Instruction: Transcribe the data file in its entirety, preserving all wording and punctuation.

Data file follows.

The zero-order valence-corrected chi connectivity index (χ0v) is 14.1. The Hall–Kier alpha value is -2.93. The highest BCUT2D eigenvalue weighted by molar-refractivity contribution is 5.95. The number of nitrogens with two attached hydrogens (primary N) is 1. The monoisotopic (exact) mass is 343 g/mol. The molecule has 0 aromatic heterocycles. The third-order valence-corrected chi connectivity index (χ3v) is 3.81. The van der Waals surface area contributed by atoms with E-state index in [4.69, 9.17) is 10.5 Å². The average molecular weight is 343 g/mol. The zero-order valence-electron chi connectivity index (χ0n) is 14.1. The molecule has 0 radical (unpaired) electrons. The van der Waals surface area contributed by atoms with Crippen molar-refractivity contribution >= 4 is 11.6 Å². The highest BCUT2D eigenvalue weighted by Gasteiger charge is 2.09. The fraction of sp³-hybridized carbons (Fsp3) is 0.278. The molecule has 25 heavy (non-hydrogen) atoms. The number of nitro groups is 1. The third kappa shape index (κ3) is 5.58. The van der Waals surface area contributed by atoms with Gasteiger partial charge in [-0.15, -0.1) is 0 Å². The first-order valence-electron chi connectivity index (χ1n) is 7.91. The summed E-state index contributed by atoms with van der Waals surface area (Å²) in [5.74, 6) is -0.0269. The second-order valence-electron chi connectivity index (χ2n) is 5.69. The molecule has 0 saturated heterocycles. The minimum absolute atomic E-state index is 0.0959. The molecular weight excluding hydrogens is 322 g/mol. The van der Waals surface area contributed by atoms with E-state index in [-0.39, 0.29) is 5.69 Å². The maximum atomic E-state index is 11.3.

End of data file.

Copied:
The zero-order valence-corrected chi connectivity index (χ0v) is 14.1. The Hall–Kier alpha value is -2.93. The highest BCUT2D eigenvalue weighted by molar-refractivity contribution is 5.95. The number of nitrogens with two attached hydrogens (primary N) is 1. The monoisotopic (exact) mass is 343 g/mol. The molecule has 0 aromatic heterocycles. The third-order valence-corrected chi connectivity index (χ3v) is 3.81. The van der Waals surface area contributed by atoms with E-state index in [4.69, 9.17) is 10.5 Å². The average molecular weight is 343 g/mol. The zero-order valence-electron chi connectivity index (χ0n) is 14.1. The molecule has 0 radical (unpaired) electrons. The van der Waals surface area contributed by atoms with Crippen molar-refractivity contribution >= 4 is 11.6 Å². The highest BCUT2D eigenvalue weighted by Gasteiger charge is 2.09. The fraction of sp³-hybridized carbons (Fsp3) is 0.278. The molecule has 25 heavy (non-hydrogen) atoms. The number of nitro groups is 1. The third kappa shape index (κ3) is 5.58. The van der Waals surface area contributed by atoms with Gasteiger partial charge in [-0.15, -0.1) is 0 Å². The first-order valence-electron chi connectivity index (χ1n) is 7.91. The summed E-state index contributed by atoms with van der Waals surface area (Å²) in [5.74, 6) is -0.0269. The second-order valence-electron chi connectivity index (χ2n) is 5.69. The molecule has 0 saturated heterocycles. The minimum absolute atomic E-state index is 0.0959. The molecular weight excluding hydrogens is 322 g/mol. The van der Waals surface area contributed by atoms with E-state index in [-0.39, 0.29) is 5.69 Å². The maximum atomic E-state index is 11.3.